Washington, DC (December 16, 2022) – Relentless Inc., Huntress Inc., and Seafreeze Fleet LLC, corporations operating in the herring fishery off the coast of New England, have filed an amicus curiae brief in support of Loper Bright Enterprises’ petition for a writ of certiorari in Loper Bright Enterprises, et al. v. Raimondo, et al. These Rhode Island small businesses urge the Supreme Court to review this case to (1) resolve the circuit split in how Chevron deference applies to agency actions under the Magnuson-Stevens Act (MSA); and (2) halt a regulation which allows the National Marine Fisheries Service (NMFS) to charge fishermen unlawfully for a government function Congress has not approved and apparently does not believe to be worth spending Americans’ tax dollars on. The New Civil Liberties Alliance represents amici here as parties in Relentless Inc., et al. v. U.S. Dept. of Commerce, et al., now pending in the U.S. Court of Appeals for the First Circuit.
Without statutory language authorizing it, NMFS implemented a rule forcing regulated fishers to pay the salary of federal observers who track their catch. A divided panel of the D.C. Circuit ruled in Loper Bright that Congress silently empowered NMFS to promulgate this at-sea monitor regulation. The D.C. Circuit wrongly applied Chevron, ruling that statutory silence produced an ambiguity that justified deferring to the agencies. A circuit split exists between the Fifth Circuit and the D.C. Circuit on the application of Chevron in interpreting the MSA. The Supreme Court should grant certiorari to ensure the MSA is interpreted uniformly in all the nation’s fisheries.
More fundamentally, agencies must not be allowed to circumvent congressional appropriations by forcing the regulated to pay government salaries. Incredibly, the agencies being sued here admit that the regulation at issue was implemented precisely because Congress would not fund the statutorily designated “observer” program at the levels the agencies wanted. This disturbing development may metastasize if not stopped by the Supreme Court now. In this area of law, lower courts like the one below in this matter are confusing legitimate regulatory “costs,” such as providing berths for observers, with paying the salaries of those paid to perform government functions. The Supreme Court should grant certiorari to clarify that incidental “regulatory costs” do not include the salaries of the government agents enforcing the regulations without explicit Congressional authorization. Agencies may not use Chevron deference to infer such novel authority from statutory silence.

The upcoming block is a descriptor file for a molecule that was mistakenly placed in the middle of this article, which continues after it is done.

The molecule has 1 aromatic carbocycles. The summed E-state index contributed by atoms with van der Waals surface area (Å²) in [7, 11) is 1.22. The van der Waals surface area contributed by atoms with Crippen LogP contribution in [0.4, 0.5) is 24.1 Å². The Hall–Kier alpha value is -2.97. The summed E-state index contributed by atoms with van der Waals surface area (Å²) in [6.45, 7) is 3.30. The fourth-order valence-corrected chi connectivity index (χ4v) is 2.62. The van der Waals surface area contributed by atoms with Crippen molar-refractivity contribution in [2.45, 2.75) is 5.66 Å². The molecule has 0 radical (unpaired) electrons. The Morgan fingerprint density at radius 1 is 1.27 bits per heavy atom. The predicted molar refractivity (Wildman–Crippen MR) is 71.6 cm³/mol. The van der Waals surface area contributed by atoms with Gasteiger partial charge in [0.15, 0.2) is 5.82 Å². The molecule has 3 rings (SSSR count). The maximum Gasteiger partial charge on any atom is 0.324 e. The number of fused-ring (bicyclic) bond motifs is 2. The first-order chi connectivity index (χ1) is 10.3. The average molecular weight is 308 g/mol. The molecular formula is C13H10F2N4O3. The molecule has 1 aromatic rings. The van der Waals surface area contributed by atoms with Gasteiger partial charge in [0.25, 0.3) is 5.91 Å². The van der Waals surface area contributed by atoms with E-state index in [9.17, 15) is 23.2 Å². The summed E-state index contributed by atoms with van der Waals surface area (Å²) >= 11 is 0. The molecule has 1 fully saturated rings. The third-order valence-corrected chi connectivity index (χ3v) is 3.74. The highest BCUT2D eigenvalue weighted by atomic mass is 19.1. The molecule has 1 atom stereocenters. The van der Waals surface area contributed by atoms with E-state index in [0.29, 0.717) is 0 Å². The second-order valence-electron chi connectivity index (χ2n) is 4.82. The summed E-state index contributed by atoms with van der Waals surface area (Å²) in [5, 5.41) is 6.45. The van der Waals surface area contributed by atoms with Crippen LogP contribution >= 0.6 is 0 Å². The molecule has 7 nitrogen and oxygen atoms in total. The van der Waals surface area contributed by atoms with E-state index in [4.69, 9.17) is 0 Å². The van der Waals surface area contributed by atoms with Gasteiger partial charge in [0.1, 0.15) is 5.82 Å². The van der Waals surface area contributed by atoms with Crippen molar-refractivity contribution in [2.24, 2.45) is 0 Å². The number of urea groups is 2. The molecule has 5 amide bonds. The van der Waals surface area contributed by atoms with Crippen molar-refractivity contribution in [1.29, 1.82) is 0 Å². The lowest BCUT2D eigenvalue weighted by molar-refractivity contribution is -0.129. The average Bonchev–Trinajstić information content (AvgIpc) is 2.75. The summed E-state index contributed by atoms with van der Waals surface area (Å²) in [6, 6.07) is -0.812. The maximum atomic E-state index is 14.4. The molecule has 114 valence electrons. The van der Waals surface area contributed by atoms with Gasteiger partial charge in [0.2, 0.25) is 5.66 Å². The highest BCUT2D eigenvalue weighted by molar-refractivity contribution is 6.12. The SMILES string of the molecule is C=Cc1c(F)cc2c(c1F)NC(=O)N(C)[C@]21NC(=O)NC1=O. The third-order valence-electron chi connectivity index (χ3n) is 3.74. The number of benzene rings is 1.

NCLA released the following statements:
“Chevron deference ought to go, as the Petitioners ask. But at a minimum, agencies cannot fund themselves with money from the regulated for things Congress is unwilling to pay for. That reflects a new level of agency hubris.”
— John J. Vecchione, Senior Litigation Counsel, NCLA
“In the nearly 40 years since Chevron was decided, one thing has become abundantly clear: when courts apply Chevron deference, the government wins at staggering rates, and almost exclusively to the detriment of ordinary Americans and small businesses like Petitioners and NCLA’s clients. Whatever question the ‘bare quorum of the Court’ that decided Chevron thought it was answering all those years ago, it has morphed into a threat to individuals’ civil liberties and the federal judiciary’s core duty to determine the nation’s laws impartially.”
— Kara Rollins, Litigation Counsel, NCLA
For more information visit the amicus brief page here.
NCLA is a nonpartisan, nonprofit civil rights group founded by prominent legal scholar Philip Hamburger to protect constitutional freedoms from violations by the Administrative State. NCLA’s public-interest litigation and other pro bono advocacy strive to tame the unlawful power of state and federal agencies and to foster a new civil liberties movement that will help restore Americans’ fundamental rights.